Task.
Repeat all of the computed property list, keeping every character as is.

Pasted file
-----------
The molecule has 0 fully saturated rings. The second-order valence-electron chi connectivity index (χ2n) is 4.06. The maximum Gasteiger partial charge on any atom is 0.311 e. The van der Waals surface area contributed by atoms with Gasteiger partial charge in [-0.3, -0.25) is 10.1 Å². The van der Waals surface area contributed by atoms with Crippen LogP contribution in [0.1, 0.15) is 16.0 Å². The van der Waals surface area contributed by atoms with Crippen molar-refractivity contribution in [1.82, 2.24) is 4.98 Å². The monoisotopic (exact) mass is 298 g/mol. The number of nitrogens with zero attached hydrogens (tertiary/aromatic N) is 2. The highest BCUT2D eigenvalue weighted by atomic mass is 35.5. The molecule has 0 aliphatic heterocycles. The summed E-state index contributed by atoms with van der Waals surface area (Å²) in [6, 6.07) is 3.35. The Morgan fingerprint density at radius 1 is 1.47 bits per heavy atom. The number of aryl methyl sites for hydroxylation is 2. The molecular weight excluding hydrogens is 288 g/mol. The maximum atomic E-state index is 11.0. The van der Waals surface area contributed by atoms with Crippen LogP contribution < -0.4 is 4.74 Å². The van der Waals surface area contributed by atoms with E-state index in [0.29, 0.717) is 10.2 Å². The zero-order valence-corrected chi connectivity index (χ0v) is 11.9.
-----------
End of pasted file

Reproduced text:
The molecule has 0 fully saturated rings. The second-order valence-electron chi connectivity index (χ2n) is 4.06. The maximum Gasteiger partial charge on any atom is 0.311 e. The van der Waals surface area contributed by atoms with Gasteiger partial charge in [-0.3, -0.25) is 10.1 Å². The van der Waals surface area contributed by atoms with Crippen LogP contribution in [0.1, 0.15) is 16.0 Å². The van der Waals surface area contributed by atoms with Crippen molar-refractivity contribution in [1.82, 2.24) is 4.98 Å². The monoisotopic (exact) mass is 298 g/mol. The number of nitrogens with zero attached hydrogens (tertiary/aromatic N) is 2. The highest BCUT2D eigenvalue weighted by atomic mass is 35.5. The molecule has 0 aliphatic heterocycles. The summed E-state index contributed by atoms with van der Waals surface area (Å²) in [6, 6.07) is 3.35. The Morgan fingerprint density at radius 1 is 1.47 bits per heavy atom. The number of aryl methyl sites for hydroxylation is 2. The molecular weight excluding hydrogens is 288 g/mol. The maximum atomic E-state index is 11.0. The van der Waals surface area contributed by atoms with Crippen LogP contribution < -0.4 is 4.74 Å². The van der Waals surface area contributed by atoms with E-state index in [0.29, 0.717) is 10.2 Å². The zero-order valence-corrected chi connectivity index (χ0v) is 11.9.